Column: Tour de France plays with cobblestone fire
The route-makers at the Tour de France should be crossing their fingers Tuesday because the gamble they’ve taken could go awfully wrong.
Forcing Lance Armstrong, Alberto Contador and other contenders to race down narrow paths of horribly bumpy cobblestones will look stupid and irresponsible if they fall and are badly hurt.
Undoubtedly good television but it could be mayhem. If it backfires, with one or more favorites knocked out by a crash, then Tour organizers had better have some good answers about why they risked riders for the sake of spectacle.
I had a close-up look at the cobblestones in April, in the company of someone who knows them intimately, Thierry Gouvenou. As a rider, he completed six Tours and rode 12 times in the Paris-Roubaix. That one-day race earned its nickname “Hell of the North” because it travels over the jarring cobblestone paths near the border where France and Belgium meet.
No one disputes that the Tour should be hard. It wouldn’t be as famous if it was easy. From its inception in 1903, when riders rode all day and into the night, the Tour has tested the body’s limits. And borrowing parts of the Paris-Roubaix route pays a nice compliment to the classic race that is anchored in cycling tradition.
But perhaps just a short stretch or two of cobbles would have been sufficient. Instead, on Tuesday’s stage 3, the 193 riders will bump, rattle and roll over seven separate sections, 8 miles in all of cobbles that at times will feel more like riding on the rocky bed of dry river than on a road.
These aren’t the neatly laid baby little cobbles you get in the city centers of Paris and elsewhere. They are roughly hewn rocks so bumpy that special metal protective undersides are fitted to the cars that carry race officials, mechanics and team bosses following riders during the Paris-Roubaix race.
There are potholes and, often, large gaps between the stones, perfect for snagging a tire. The paths also have what amount to nasty speed bumps. Riders will have to either ride in the dusty channels that run along both sides of the paths or on top of the bumpy spine in the middle.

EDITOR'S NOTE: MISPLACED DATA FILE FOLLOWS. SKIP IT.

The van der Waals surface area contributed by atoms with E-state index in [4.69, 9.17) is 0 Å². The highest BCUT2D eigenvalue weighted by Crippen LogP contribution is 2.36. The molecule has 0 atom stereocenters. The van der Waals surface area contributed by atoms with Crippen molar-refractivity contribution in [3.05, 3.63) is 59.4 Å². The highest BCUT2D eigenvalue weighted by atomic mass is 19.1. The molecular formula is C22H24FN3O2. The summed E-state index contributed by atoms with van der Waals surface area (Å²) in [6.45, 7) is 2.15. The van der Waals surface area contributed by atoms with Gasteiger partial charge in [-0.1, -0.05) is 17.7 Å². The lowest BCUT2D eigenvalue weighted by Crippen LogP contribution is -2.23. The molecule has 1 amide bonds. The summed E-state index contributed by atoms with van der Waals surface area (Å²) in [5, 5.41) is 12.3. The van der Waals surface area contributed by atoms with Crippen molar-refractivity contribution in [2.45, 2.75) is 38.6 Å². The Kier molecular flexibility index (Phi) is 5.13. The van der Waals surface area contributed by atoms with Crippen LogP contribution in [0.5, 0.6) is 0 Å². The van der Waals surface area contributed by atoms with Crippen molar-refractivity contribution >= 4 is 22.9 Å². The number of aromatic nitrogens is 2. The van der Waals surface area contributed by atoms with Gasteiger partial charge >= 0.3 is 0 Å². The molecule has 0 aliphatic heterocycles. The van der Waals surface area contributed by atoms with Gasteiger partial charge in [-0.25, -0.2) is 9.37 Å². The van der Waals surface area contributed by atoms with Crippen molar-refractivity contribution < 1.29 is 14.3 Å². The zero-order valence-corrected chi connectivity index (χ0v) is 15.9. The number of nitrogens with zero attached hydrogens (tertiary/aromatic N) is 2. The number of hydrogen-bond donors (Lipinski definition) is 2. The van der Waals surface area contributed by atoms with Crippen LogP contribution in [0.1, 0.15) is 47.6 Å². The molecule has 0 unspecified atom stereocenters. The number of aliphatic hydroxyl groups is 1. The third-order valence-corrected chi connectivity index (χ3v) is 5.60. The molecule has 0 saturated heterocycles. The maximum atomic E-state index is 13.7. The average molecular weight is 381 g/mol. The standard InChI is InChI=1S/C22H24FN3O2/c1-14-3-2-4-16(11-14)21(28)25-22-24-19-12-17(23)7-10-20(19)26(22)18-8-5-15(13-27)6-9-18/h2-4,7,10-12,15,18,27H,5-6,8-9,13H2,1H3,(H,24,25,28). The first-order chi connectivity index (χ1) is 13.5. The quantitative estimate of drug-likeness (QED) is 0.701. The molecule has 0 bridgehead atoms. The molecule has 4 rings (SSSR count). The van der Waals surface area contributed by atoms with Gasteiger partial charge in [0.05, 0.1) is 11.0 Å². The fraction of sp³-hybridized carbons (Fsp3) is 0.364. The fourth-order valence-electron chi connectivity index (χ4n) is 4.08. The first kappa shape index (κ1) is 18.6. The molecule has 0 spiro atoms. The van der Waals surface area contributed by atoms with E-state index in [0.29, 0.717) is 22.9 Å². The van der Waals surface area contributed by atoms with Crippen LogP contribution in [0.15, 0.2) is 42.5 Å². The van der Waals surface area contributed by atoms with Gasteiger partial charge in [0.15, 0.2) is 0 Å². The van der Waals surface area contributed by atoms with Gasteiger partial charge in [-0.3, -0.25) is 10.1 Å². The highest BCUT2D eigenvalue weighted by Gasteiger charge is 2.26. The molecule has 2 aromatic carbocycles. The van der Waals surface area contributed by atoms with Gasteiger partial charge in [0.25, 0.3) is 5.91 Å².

“It’s like holding a jackhammer, your arms, judder, judder, judder,” says Gouvenou. “When you go through here, you always ask yourself: ‘How did my bike not fall apart?'”
A blessing is that rains that turned Tour roads into ice rinks Monday – there were multiple crashes, one involving both Armstrong and Contador – are not forecast for Tuesday. With time to dry, the paving stones shouldn’t be the “real bar of soap” Gouvenou says they become when wet. But there could be slippery patches of mud and undoubtedly choking dust.
It’s commonsense that the best place to be will be at the front of the pack, out of the dust clouds and out of trouble when bikes go down, as they undoubtedly will. Riders are going to sprint and jostle for position – on roads barely wide enough for a car. It is going to get ugly. They’ll have to slow for tight bends and then sprint out of them, a physical effort that when repeated over and over is brutal on the legs. Gouvenou says the stage will rival a day of riding in the mountains for exhaustion. The pack will break up as fatigued riders fall back.
“Going.To.Be.Carnage,” Armstrong tweeted after inspecting the cobbles last week.
Lighter, smaller riders like Contador risk being bulldozed aside by bigger brutes. Armstrong, who is somewhat chunkier but hardly the Incredible Hulk, may find it a little easier to hold his ground. Everyone will be praying that they don’t puncture or break down, because it could take their mechanics precious minutes to reach them. That could ruin the Tour for the top contenders. Iban Mayo, a small, light Spanish rider like Contador, crashed in the fight for position ahead of a cobbled section in 2004 and lost a whopping 3 minutes and 48 seconds to Armstrong. In that instant, his Tour hopes were crushed.
Gouvenou fears a similar fate could befall Contador, the defending champion.
“I am worried for him. I think he’s going to be too weak to stay at the front and then as the pack breaks up he’ll fall behind and get caught at the back,” he says. “Armstrong has the build for the paving stones.”
Tour organizers make no apologies for the minefield they have laid.
“There is always the possibility of punctures or falls. This stage will frighten everyone and the race favorites may lose precious minutes,” says the Tour’s official website.
But it would be best if the cobbles don’t skew the Tour outcome too much and the top contenders make it through safely. It would not be convincing if Armstrong or others win simply because the paving stones hobbled their rivals.
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